My mammogram fear is unique. My mother had breast cancer when she was only a few years older than I am now. I was sixteen and becoming a woman, and my mother was on the edge of death. She was one of only a handful of women who survived her stage of breast cancer in those days. The cure almost killed her. I watched her hair and nails fall out. She was massacred through surgery and burned through radiation. She survived, but the tunnel was long and dark, and scared me beyond description.
When I received the call that my mammogram was irregular, living in this country that I do now made my first thought be how will I pay for a diagnostic mammogram? My insurance only covers a screening, then I start to pay a hellish deductible. I swallowed down my financial fears and went for the diagnostic. I knew my family history made me a red flag case. I knew that I was going to a cutting edge breast cancer center, where the new zillion dollar mammography machine could see down to the tiniest nothing. And as I sat in that waiting room with all the other women in our pink robes with our copies of Better Homes and Gardens, I knew when they called me I would be going home.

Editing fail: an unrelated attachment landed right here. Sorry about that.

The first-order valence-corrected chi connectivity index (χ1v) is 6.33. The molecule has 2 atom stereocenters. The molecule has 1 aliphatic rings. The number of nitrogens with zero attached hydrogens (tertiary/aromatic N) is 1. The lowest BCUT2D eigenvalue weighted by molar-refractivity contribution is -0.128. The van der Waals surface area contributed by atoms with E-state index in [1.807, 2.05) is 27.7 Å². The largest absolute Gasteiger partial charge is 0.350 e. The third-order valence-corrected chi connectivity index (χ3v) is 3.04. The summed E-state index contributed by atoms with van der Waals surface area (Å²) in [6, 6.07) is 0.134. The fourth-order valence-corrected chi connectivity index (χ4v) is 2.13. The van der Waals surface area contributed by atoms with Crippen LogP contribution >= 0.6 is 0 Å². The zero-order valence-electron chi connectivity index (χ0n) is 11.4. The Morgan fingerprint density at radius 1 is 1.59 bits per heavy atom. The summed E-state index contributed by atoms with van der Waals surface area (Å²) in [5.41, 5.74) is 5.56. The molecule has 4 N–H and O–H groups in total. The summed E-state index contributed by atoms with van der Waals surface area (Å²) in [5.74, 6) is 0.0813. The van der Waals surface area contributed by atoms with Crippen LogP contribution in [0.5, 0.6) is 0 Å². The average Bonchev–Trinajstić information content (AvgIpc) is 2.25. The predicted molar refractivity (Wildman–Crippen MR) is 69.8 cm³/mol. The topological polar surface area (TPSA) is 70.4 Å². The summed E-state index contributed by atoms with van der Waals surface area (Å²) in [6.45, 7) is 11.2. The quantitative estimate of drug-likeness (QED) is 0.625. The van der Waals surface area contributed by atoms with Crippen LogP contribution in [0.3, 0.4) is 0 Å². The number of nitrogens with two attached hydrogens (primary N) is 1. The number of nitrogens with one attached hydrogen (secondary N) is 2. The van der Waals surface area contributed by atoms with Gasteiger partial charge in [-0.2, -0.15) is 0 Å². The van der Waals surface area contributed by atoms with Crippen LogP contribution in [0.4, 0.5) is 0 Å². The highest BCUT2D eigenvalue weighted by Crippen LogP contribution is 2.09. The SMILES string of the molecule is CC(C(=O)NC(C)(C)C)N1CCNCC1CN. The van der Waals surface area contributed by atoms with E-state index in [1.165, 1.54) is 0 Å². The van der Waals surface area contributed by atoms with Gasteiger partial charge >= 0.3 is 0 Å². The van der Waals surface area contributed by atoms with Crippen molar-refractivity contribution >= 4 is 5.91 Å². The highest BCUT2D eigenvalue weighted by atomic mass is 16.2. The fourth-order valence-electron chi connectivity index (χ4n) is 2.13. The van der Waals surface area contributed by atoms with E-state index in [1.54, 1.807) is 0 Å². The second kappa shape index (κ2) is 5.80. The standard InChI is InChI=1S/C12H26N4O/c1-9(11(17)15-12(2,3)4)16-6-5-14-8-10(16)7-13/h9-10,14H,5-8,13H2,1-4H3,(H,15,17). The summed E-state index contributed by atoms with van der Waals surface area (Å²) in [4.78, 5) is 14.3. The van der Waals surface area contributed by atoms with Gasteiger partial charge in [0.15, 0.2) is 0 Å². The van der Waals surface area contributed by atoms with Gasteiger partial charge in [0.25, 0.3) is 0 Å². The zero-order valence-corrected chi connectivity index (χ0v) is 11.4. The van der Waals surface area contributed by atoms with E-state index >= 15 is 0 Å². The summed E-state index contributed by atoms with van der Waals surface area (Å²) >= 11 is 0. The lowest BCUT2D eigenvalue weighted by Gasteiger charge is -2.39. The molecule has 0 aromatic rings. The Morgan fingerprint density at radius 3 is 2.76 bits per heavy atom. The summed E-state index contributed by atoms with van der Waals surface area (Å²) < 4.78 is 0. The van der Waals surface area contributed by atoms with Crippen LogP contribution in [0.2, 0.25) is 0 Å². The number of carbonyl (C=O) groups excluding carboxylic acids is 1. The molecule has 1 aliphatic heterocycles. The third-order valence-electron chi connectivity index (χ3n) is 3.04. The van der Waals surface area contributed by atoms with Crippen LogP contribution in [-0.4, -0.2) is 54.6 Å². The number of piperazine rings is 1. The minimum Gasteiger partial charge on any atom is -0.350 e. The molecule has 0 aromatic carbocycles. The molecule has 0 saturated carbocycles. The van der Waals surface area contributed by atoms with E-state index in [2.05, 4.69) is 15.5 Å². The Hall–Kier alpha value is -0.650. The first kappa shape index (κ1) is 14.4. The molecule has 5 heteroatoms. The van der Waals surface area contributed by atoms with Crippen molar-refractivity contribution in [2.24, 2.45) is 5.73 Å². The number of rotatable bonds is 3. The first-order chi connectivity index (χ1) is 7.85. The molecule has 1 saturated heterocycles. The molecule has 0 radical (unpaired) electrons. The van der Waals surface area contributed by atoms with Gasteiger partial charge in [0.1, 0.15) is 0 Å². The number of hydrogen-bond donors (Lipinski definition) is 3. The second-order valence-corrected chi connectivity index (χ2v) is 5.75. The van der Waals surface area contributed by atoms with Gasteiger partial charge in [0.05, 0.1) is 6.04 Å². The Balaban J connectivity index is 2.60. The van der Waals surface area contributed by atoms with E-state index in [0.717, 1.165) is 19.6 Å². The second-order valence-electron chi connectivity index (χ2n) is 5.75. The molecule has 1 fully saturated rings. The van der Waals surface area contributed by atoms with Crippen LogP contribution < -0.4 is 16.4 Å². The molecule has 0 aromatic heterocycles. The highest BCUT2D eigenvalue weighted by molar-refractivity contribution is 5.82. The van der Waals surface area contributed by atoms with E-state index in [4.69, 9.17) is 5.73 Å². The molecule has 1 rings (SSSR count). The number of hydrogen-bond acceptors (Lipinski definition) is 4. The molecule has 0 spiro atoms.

But it wasn't like that at all. I would be having a bilateral biopsy of micro calcifications found in both my breasts. I later found out that this condition is the earliest form of breast cancer that can be detected. It is nearly 100% curable. It is nearly always treated with a lumpectomy, or radiation, but almost never chemotherapy. It is this biopsy of these tiny cells that defines early detection. It is what saves women's lives.
But I didn't know that as I sat in that dark room while the doctor pointed to tiny flecks of white on the images that were apparently my breasts. These were the same breasts that had nourished my children not so many years ago and that I had spent most of my adult life try to camouflage in order to avoid whistles from construction workers. There was my body on the screen. And something was wrong. That was the moment everything changed. That was the moment that my world took on a different hue. That was the moment that I knew things like this happened all the time to people just like me.
I had my biopsy yesterday. It was painful and emotional. It is still beyond description, as are these last few weeks. I hope to have much to write about in the coming weeks- the waiting room, the women, the Susan G. Koman for the Cure Foundation, who provided the grant that made my $9000 high tech biopsy possible, the dreams and nightmares and fears and hope.
The call just came in after only a day from the compassionate, kind doctor who performed my biopsy.
In a word: benign.